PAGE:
“In thee, O Virgin without spot, / the bounds of nature are overcome: / for childbirth remains virgin / and death is betrothed to life. / O Theotokos, Virgin after bearing child and alive after death, // do thou ever save thine inheritance.”
The same thought sounds forth in the troparion:
“In giving birth thou didst preserve thy virginity; / in thy dormition thou didst not forsake the world, O Theotokos. / Thou wast translated unto life, / since
thou art the Mother of Life; // and by thine intercessions dost thou deliver our souls from death.”
On the icon around the bed of the Mother of God, we see the apostles who came to say goodbye to Her. The liturgical texts emphasize that just as the apostles came to the bedside of the Mother of God from different parts of the earth, so we also come to the Church, to the liturgy—each from his own situation, to put it in modern terms. In unknown ways, the Lord gathers His flock to the throne. And the apostles are in groups on the edges of the bed—as on the edges of the throne: on one side is Peter, on the other side is Paul (who is present in all significant events, in which, if viewed from a human, historical point of view, he did not participate; but in icons there is a completely different dimension)…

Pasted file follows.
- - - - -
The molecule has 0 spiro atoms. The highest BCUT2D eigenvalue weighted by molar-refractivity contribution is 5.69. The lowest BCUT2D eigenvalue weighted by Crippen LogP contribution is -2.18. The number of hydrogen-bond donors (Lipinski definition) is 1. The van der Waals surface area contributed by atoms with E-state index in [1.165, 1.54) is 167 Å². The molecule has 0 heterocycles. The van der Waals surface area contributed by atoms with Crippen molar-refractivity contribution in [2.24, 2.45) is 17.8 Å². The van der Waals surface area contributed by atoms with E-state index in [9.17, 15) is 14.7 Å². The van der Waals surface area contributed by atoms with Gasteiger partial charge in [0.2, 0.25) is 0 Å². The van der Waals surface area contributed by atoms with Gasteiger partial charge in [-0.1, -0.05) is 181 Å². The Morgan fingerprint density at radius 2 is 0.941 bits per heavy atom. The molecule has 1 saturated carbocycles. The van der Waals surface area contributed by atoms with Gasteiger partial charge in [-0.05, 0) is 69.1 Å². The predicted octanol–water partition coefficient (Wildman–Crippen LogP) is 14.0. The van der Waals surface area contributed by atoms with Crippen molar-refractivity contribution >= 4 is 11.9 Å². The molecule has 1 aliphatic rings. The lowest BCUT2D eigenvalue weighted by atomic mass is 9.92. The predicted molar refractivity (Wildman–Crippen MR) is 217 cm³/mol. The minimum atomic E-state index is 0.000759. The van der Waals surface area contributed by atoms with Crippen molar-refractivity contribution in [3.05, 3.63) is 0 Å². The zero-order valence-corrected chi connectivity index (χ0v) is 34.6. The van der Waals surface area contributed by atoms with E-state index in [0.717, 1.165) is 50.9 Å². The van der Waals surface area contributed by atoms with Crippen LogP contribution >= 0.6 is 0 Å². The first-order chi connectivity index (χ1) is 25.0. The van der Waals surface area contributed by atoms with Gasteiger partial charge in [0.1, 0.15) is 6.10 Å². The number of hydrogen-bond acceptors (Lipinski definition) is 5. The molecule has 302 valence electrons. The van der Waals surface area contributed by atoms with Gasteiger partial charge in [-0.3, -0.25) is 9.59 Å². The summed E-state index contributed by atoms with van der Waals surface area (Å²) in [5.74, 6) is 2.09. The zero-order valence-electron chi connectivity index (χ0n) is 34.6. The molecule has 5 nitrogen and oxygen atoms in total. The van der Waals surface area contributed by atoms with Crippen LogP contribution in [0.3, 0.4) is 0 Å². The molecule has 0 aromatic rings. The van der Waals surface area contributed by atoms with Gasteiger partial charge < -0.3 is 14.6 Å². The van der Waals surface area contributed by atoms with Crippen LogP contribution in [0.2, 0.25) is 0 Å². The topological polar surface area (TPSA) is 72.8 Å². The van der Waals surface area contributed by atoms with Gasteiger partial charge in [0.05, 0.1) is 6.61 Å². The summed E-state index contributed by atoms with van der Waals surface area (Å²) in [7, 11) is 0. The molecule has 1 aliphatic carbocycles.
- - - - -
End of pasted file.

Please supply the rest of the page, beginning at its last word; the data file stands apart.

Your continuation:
Behind the bed stands the Lord with the soul of the Mother of God; so in the Liturgy He stands invisibly, being the Center and the Performer of the sacrament.
The soul of the Mother of God is depicted as a swaddled infant, suggesting that the transition to Eternal Life also takes place as a birth.
In some versions, the gates of the Kingdom of Heaven are depicted, and the Mother of God ascends to these gates by angels in Her usual form (not in the image of an infant).
—Which saints are usually depicted on the icons of the Dormition?